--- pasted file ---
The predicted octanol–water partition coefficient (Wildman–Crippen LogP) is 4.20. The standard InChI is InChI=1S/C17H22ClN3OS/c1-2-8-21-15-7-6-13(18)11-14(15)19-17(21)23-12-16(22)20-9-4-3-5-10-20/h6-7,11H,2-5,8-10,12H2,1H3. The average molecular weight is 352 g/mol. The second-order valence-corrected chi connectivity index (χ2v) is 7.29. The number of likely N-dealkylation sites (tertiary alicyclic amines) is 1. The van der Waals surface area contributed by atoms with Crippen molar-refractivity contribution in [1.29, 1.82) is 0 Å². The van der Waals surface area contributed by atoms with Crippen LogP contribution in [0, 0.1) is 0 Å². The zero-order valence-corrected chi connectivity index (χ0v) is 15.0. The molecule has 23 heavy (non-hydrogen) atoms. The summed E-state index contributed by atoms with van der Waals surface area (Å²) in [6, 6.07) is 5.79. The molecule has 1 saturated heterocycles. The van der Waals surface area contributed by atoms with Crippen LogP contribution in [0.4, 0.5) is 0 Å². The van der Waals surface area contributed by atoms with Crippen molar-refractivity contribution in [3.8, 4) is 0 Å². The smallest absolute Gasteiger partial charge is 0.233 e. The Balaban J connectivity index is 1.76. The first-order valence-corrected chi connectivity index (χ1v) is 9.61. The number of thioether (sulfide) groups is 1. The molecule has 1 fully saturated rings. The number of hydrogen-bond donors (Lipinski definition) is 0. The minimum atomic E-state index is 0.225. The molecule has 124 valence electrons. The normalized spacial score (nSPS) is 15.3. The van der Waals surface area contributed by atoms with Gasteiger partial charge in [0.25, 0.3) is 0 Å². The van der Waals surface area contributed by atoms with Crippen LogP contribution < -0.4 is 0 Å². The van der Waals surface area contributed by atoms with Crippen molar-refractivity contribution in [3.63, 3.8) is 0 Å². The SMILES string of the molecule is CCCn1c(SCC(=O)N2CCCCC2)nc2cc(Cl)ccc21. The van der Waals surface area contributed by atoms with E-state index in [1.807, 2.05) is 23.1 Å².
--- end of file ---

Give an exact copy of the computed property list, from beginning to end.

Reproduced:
The predicted octanol–water partition coefficient (Wildman–Crippen LogP) is 4.20. The standard InChI is InChI=1S/C17H22ClN3OS/c1-2-8-21-15-7-6-13(18)11-14(15)19-17(21)23-12-16(22)20-9-4-3-5-10-20/h6-7,11H,2-5,8-10,12H2,1H3. The average molecular weight is 352 g/mol. The second-order valence-corrected chi connectivity index (χ2v) is 7.29. The number of likely N-dealkylation sites (tertiary alicyclic amines) is 1. The van der Waals surface area contributed by atoms with Crippen molar-refractivity contribution in [1.29, 1.82) is 0 Å². The van der Waals surface area contributed by atoms with Crippen LogP contribution in [0, 0.1) is 0 Å². The zero-order valence-corrected chi connectivity index (χ0v) is 15.0. The molecule has 23 heavy (non-hydrogen) atoms. The summed E-state index contributed by atoms with van der Waals surface area (Å²) in [6, 6.07) is 5.79. The molecule has 1 saturated heterocycles. The van der Waals surface area contributed by atoms with Crippen LogP contribution in [0.4, 0.5) is 0 Å². The van der Waals surface area contributed by atoms with Crippen molar-refractivity contribution in [3.8, 4) is 0 Å². The smallest absolute Gasteiger partial charge is 0.233 e. The Balaban J connectivity index is 1.76. The first-order valence-corrected chi connectivity index (χ1v) is 9.61. The number of thioether (sulfide) groups is 1. The molecule has 1 fully saturated rings. The number of hydrogen-bond donors (Lipinski definition) is 0. The minimum atomic E-state index is 0.225. The molecule has 124 valence electrons. The normalized spacial score (nSPS) is 15.3. The van der Waals surface area contributed by atoms with Gasteiger partial charge in [0.25, 0.3) is 0 Å². The van der Waals surface area contributed by atoms with Crippen LogP contribution < -0.4 is 0 Å². The van der Waals surface area contributed by atoms with Crippen molar-refractivity contribution in [3.63, 3.8) is 0 Å². The SMILES string of the molecule is CCCn1c(SCC(=O)N2CCCCC2)nc2cc(Cl)ccc21. The van der Waals surface area contributed by atoms with E-state index in [1.807, 2.05) is 23.1 Å².